CBT also led to significant reductions in other psychiatric symptoms and general levels of paranoia.

Treatment may also include medication. Depending on the illness, antipsychotics, antidepressants, or other mood stabilizing medications may be used.

Individuals who are experiencing delusions may struggle with everyday tasks, like going to work, running errands, and paying bills. They may require professional in-home support services to assist them with daily tasks.

However, sometimes people with delusions distrust professionals, which can make treatment even more complicated. Inpatient hospitalizations may be required at times to help an individual gain better control over the symptoms.

How to Support a Loved One

Supporting a person who is experiencing persecutory delusions can be hard. You might have to spend a lot of time listening to the person explain how they’re being persecuted—even though there’s no evidence that it’s true. Or, there may be times when the individual insists that you’re out to get them, too.

While you might be tempted to tell the individual that they're delusional and their thoughts are irrational, your efforts may do more harm than good. A better approach is to focus on how your loved one is feeling. Say things like, “I know this is really stressful for you.” Express concern by saying things like, “I notice you are overwhelmed.”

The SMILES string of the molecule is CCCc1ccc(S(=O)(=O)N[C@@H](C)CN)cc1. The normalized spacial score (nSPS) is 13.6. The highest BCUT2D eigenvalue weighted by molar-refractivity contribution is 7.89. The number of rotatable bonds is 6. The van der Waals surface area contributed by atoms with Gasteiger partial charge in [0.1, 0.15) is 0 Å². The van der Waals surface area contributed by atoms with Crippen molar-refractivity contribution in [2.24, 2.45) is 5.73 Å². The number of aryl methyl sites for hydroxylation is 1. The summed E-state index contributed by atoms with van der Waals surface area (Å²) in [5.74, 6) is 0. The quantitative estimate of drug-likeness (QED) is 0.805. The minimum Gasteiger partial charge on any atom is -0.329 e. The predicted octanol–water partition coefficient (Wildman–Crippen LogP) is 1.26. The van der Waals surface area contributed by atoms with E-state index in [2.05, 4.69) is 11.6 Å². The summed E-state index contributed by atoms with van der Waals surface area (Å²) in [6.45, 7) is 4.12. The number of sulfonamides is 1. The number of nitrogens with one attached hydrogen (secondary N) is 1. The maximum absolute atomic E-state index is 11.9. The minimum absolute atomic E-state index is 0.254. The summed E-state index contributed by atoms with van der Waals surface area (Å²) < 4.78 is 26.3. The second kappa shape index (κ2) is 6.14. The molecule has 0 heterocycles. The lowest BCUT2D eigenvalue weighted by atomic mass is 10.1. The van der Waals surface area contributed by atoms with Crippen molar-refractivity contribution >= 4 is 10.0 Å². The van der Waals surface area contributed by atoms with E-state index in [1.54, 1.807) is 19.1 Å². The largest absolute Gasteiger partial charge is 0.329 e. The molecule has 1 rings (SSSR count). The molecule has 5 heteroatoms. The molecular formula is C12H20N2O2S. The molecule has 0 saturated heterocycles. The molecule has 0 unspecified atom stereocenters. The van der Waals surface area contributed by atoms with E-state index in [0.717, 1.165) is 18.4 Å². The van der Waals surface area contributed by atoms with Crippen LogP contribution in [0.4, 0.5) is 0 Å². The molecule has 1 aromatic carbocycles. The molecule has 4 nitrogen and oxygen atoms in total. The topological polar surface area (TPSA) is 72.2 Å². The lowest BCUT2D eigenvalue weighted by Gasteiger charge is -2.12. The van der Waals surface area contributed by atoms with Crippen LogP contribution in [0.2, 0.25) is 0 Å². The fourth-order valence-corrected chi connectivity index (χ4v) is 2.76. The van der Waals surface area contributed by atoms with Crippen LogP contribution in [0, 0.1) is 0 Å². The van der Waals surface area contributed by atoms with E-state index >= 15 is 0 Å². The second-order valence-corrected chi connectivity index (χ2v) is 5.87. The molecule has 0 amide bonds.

Get support for yourself as well. A support group could help you learn about the struggles, strategies, and resources other people in similar situations have found helpful. Whether the person experiencing persecutory delusions is your sibling, parent, or child, consider seeking therapy for yourself. A mental health professional can help you gain a better understanding of your loved one’s illness and the strategies that can help you cope.

A trained mental health professional may be able to coach you so you can conduct some reality testing with your loved one if it's appropriate to do so. This involves gathering the facts that support the delusion as well as the facts that refute the delusion. Rather than tell the individual that their beliefs aren't true, reality testing helps the other individual draw their own conclusions based on the evidence.

Family therapy can also help you determine how to best respond to a person who is experiencing delusions. Knowing what to say and how to support someone can be very beneficial to their treatment.